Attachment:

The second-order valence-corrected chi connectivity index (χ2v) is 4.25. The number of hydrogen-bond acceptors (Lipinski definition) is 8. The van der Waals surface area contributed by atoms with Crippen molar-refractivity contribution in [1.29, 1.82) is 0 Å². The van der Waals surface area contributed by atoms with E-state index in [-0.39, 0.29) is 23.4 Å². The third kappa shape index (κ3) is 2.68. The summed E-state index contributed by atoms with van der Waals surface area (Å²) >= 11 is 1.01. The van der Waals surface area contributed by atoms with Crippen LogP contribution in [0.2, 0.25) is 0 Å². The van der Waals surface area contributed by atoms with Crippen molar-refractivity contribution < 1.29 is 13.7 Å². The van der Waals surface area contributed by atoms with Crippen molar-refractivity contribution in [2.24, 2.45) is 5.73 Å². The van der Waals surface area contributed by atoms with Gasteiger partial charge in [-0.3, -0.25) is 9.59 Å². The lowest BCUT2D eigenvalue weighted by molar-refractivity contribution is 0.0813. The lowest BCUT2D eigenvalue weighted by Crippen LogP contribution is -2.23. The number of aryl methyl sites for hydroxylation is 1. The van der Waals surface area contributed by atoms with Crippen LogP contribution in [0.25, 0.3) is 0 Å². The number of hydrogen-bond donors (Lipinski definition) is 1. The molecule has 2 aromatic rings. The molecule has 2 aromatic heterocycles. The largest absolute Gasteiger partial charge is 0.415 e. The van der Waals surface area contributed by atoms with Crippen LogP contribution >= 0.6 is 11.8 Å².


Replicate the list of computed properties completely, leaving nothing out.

The second-order valence-corrected chi connectivity index (χ2v) is 4.25. The number of hydrogen-bond acceptors (Lipinski definition) is 8. The van der Waals surface area contributed by atoms with Crippen molar-refractivity contribution in [1.29, 1.82) is 0 Å². The van der Waals surface area contributed by atoms with E-state index in [-0.39, 0.29) is 23.4 Å². The third kappa shape index (κ3) is 2.68. The summed E-state index contributed by atoms with van der Waals surface area (Å²) >= 11 is 1.01. The van der Waals surface area contributed by atoms with Crippen LogP contribution in [0.2, 0.25) is 0 Å². The van der Waals surface area contributed by atoms with Crippen molar-refractivity contribution < 1.29 is 13.7 Å². The van der Waals surface area contributed by atoms with Crippen molar-refractivity contribution in [2.24, 2.45) is 5.73 Å². The van der Waals surface area contributed by atoms with Gasteiger partial charge in [-0.3, -0.25) is 9.59 Å². The lowest BCUT2D eigenvalue weighted by molar-refractivity contribution is 0.0813. The lowest BCUT2D eigenvalue weighted by Crippen LogP contribution is -2.23. The number of aryl methyl sites for hydroxylation is 1. The van der Waals surface area contributed by atoms with Crippen LogP contribution in [0.25, 0.3) is 0 Å². The number of hydrogen-bond donors (Lipinski definition) is 1. The molecule has 2 aromatic rings. The molecule has 2 aromatic heterocycles. The largest absolute Gasteiger partial charge is 0.415 e. The van der Waals surface area contributed by atoms with Crippen LogP contribution >= 0.6 is 11.8 Å².